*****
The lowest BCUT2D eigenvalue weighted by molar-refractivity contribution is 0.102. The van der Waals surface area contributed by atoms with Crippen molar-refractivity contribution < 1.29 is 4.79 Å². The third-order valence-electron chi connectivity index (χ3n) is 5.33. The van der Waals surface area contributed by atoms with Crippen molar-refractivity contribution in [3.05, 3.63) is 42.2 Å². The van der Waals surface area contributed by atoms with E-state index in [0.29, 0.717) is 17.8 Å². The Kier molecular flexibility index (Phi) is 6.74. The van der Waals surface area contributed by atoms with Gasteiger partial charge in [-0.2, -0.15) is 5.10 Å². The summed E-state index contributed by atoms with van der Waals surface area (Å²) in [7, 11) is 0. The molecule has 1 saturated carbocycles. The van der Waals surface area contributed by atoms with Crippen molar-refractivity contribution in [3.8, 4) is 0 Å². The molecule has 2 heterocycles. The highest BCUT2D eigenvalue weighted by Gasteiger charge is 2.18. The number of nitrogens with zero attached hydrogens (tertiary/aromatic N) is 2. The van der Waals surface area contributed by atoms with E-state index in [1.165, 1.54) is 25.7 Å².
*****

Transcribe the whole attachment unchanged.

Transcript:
The lowest BCUT2D eigenvalue weighted by molar-refractivity contribution is 0.102. The van der Waals surface area contributed by atoms with Crippen molar-refractivity contribution < 1.29 is 4.79 Å². The third-order valence-electron chi connectivity index (χ3n) is 5.33. The van der Waals surface area contributed by atoms with Crippen molar-refractivity contribution in [3.05, 3.63) is 42.2 Å². The van der Waals surface area contributed by atoms with E-state index in [0.29, 0.717) is 17.8 Å². The Kier molecular flexibility index (Phi) is 6.74. The van der Waals surface area contributed by atoms with Gasteiger partial charge in [-0.2, -0.15) is 5.10 Å². The summed E-state index contributed by atoms with van der Waals surface area (Å²) in [7, 11) is 0. The molecule has 1 saturated carbocycles. The van der Waals surface area contributed by atoms with Crippen molar-refractivity contribution in [3.8, 4) is 0 Å². The molecule has 2 heterocycles. The highest BCUT2D eigenvalue weighted by Gasteiger charge is 2.18. The number of nitrogens with zero attached hydrogens (tertiary/aromatic N) is 2. The van der Waals surface area contributed by atoms with E-state index in [1.165, 1.54) is 25.7 Å².